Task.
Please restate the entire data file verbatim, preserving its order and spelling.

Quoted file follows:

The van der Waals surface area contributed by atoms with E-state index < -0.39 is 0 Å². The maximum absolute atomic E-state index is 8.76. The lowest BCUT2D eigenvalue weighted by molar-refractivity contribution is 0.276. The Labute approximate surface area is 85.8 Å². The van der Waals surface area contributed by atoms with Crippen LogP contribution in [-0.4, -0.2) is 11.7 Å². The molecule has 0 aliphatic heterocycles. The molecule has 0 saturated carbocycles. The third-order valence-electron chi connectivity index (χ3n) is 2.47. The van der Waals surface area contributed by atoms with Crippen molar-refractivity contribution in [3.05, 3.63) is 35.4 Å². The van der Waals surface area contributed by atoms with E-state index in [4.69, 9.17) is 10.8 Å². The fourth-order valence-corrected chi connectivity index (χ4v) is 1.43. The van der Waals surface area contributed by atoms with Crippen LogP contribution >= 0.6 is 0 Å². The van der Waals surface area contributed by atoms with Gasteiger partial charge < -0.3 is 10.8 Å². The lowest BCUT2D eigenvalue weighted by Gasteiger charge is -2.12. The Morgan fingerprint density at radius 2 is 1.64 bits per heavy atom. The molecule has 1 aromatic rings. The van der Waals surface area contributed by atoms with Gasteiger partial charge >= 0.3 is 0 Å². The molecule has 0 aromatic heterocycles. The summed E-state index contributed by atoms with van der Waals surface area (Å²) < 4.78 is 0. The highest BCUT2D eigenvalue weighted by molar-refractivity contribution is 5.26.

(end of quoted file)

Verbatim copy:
The van der Waals surface area contributed by atoms with E-state index < -0.39 is 0 Å². The maximum absolute atomic E-state index is 8.76. The lowest BCUT2D eigenvalue weighted by molar-refractivity contribution is 0.276. The Labute approximate surface area is 85.8 Å². The van der Waals surface area contributed by atoms with Crippen LogP contribution in [-0.4, -0.2) is 11.7 Å². The molecule has 0 aliphatic heterocycles. The molecule has 0 saturated carbocycles. The third-order valence-electron chi connectivity index (χ3n) is 2.47. The van der Waals surface area contributed by atoms with Crippen molar-refractivity contribution in [3.05, 3.63) is 35.4 Å². The van der Waals surface area contributed by atoms with E-state index in [4.69, 9.17) is 10.8 Å². The fourth-order valence-corrected chi connectivity index (χ4v) is 1.43. The van der Waals surface area contributed by atoms with Crippen LogP contribution >= 0.6 is 0 Å². The van der Waals surface area contributed by atoms with Gasteiger partial charge < -0.3 is 10.8 Å². The lowest BCUT2D eigenvalue weighted by Gasteiger charge is -2.12. The Morgan fingerprint density at radius 2 is 1.64 bits per heavy atom. The molecule has 1 aromatic rings. The van der Waals surface area contributed by atoms with Gasteiger partial charge >= 0.3 is 0 Å². The molecule has 0 aromatic heterocycles. The summed E-state index contributed by atoms with van der Waals surface area (Å²) < 4.78 is 0. The highest BCUT2D eigenvalue weighted by molar-refractivity contribution is 5.26.